Episode for January 13, 2022
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26 mins Stephen Marche is a novelist, essayist and cultural commentator. He is the author of half a dozen books, including The Unmade Bed: The Messy Truth About Men and Women in the Twenty-First Century (2016) and The Hunger of the Wolf (2015). He has written opinion pieces and essays for The New Yorker, The New York Times, The Atlantic, Esquire, The Walrus and many others. He is the host of the hit audio series How Not to F*ck Up Your Kids Too Bad, and its sequel How Not to F*ck Up Your Marriage Too Bad on Audible, and is currently at work on a book about the possibility of a civil war in the United States for Simon and Schuster.
1:03 Etan Thomas has amassed an amazing collection of interviews intertwined with the heartfelt commentary of his own to create a masterpiece. You’ll read the voices of athletes, activists, media personalities, scholars, and the family of victims of police brutality.
These voices include Kareem Abdul Jabbar, Bill Russell, D Wade, Russell Westbrook, Steve Kerr, Oscar Robertson, Mark Cuban, Michael Bennett, Carmelo Anthony, Derrick Rose, Swin Cash, Alonzo Mourning, Chris Webber, Michael Bennett, Jamal Crawfor, The Fab Five’s Chris Webber, Juwan Howard, Ray Jackson, and Jimmy King, John Carlos, Laila Ali, Mahmoud Abdul-Rauf, Bradley Beal, Tamika Catchings, Curtis Conway, Laila Ali, Harry Edwards, Chris Hayes, Craig Hodges, Chamique Holdsclaw, ESPN’s Scoop Jackson, Bomani Jones, Michael Smith, Michael Wilbon and Jemele Hill, Shaun King, Ted Leonsis, Thabo Sefolosha, James Blake Torrey Smith, Eric Reid, Shannon Sharpe, Anquan Boldin, Ilyasah Shabazz, Kenny Smith, David West, Jahvaris Fulton (brother of Trayvon Martin) Emerald Snipes (daughter of Eric Garner) Alysza Castille (sister of Philando Castille) Valerie Castille (mother of Philando Castille) and Tiffany Crutcher (sister of Terence Crutcher)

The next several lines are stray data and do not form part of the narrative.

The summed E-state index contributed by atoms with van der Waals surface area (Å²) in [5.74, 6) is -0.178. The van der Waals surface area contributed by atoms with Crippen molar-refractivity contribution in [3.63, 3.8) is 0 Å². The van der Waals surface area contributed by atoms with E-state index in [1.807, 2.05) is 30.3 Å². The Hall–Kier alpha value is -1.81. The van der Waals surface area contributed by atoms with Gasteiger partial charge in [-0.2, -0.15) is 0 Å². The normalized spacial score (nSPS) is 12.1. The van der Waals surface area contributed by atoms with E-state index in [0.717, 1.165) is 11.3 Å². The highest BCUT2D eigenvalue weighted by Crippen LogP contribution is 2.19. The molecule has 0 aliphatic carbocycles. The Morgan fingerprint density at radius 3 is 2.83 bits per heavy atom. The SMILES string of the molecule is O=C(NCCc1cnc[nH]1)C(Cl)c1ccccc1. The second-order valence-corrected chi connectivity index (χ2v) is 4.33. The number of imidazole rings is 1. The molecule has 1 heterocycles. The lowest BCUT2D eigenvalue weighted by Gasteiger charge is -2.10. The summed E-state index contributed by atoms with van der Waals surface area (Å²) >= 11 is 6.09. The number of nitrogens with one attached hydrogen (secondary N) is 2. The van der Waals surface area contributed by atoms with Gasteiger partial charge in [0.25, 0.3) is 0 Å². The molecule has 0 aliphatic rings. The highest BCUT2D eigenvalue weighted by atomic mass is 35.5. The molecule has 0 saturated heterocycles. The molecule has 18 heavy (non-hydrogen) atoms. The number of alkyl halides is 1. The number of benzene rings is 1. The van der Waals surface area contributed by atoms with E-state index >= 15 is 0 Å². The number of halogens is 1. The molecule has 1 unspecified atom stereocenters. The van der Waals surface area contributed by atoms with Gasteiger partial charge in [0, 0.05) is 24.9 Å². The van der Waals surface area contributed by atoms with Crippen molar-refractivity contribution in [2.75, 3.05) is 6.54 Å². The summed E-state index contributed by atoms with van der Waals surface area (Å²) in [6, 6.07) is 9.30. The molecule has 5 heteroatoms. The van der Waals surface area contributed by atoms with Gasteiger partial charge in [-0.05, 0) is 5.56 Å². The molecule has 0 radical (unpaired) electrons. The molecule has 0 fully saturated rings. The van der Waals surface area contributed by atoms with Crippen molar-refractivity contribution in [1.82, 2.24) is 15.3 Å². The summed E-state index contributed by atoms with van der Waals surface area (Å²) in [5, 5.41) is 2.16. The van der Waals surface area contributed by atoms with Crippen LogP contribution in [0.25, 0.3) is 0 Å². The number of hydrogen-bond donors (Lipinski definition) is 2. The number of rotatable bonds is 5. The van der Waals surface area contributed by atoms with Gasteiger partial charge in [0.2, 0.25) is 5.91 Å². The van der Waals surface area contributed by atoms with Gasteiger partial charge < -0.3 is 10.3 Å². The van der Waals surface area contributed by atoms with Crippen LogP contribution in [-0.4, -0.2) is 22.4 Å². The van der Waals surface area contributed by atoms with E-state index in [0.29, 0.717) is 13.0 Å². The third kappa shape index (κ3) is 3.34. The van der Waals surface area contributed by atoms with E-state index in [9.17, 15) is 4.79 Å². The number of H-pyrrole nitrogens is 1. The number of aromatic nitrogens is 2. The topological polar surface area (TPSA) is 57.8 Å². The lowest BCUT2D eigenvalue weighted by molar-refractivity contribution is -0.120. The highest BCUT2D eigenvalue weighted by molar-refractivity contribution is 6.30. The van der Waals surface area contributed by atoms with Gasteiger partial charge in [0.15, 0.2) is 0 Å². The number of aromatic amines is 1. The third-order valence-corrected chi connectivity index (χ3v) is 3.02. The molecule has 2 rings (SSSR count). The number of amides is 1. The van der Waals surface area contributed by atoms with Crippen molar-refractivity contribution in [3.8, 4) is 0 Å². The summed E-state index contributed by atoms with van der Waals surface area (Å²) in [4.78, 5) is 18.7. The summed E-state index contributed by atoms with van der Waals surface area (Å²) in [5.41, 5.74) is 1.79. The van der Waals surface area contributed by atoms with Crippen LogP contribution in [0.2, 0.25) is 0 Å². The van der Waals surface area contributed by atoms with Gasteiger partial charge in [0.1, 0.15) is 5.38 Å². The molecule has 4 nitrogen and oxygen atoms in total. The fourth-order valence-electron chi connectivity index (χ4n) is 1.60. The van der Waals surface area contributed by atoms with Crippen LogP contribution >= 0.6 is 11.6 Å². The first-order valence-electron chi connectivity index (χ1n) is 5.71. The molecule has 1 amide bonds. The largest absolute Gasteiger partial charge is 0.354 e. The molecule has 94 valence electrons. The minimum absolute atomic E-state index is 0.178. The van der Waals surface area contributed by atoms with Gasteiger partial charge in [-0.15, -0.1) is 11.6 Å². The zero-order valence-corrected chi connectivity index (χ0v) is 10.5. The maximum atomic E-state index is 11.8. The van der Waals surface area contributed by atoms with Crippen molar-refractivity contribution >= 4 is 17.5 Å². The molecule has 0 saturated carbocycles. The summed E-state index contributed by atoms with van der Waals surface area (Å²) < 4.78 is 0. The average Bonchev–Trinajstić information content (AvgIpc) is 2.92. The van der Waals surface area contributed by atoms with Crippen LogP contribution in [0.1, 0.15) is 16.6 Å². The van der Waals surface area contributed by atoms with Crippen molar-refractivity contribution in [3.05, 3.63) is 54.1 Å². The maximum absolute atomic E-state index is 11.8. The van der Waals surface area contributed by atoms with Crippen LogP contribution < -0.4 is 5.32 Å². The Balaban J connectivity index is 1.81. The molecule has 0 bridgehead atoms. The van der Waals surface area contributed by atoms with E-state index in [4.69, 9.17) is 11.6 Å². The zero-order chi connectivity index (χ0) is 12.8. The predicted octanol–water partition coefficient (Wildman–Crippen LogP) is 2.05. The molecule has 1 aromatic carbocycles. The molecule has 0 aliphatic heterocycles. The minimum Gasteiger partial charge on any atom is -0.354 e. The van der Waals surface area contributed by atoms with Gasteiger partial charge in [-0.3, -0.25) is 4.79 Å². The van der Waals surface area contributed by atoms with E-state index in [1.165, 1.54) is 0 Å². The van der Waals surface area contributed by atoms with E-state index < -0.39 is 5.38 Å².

Today’s athletes have delves into politics, current events, presidential elections, Black Lives Matter, women’s rights, murders at the hands of the police, mass incarceration, and the list goes on and on. We Matter highlights and discusses this new wave of athlete activism; dispels the myth that current athletes are not connected and affected by what goes on not only within the confines of their own communities, but across society as a whole; gives credit and pays homage to the athletes of yesteryear who have paved the way for the Colin Kaepernicks and Lebron James’s of the world to be as vocal as they are today; and encourages athletes of the future to continue to use their voice to bring about change
Over the past decade, we have witnessed an unprecedented number of athletes across all sports using their positions, their platforms, their celebrity and the power of their voices for change. Athletes have an unprecedented ability to influence fashion, pop culture, and politics with their actions. It is refreshing to see many acting on their convictions. Muhammad Ali once said,”I don’t have to be who you want me to be. I’m free to be who I want.”
we talk about Etan’s newest book Police Brutality and White Supremacy: The Fight Against American Traditions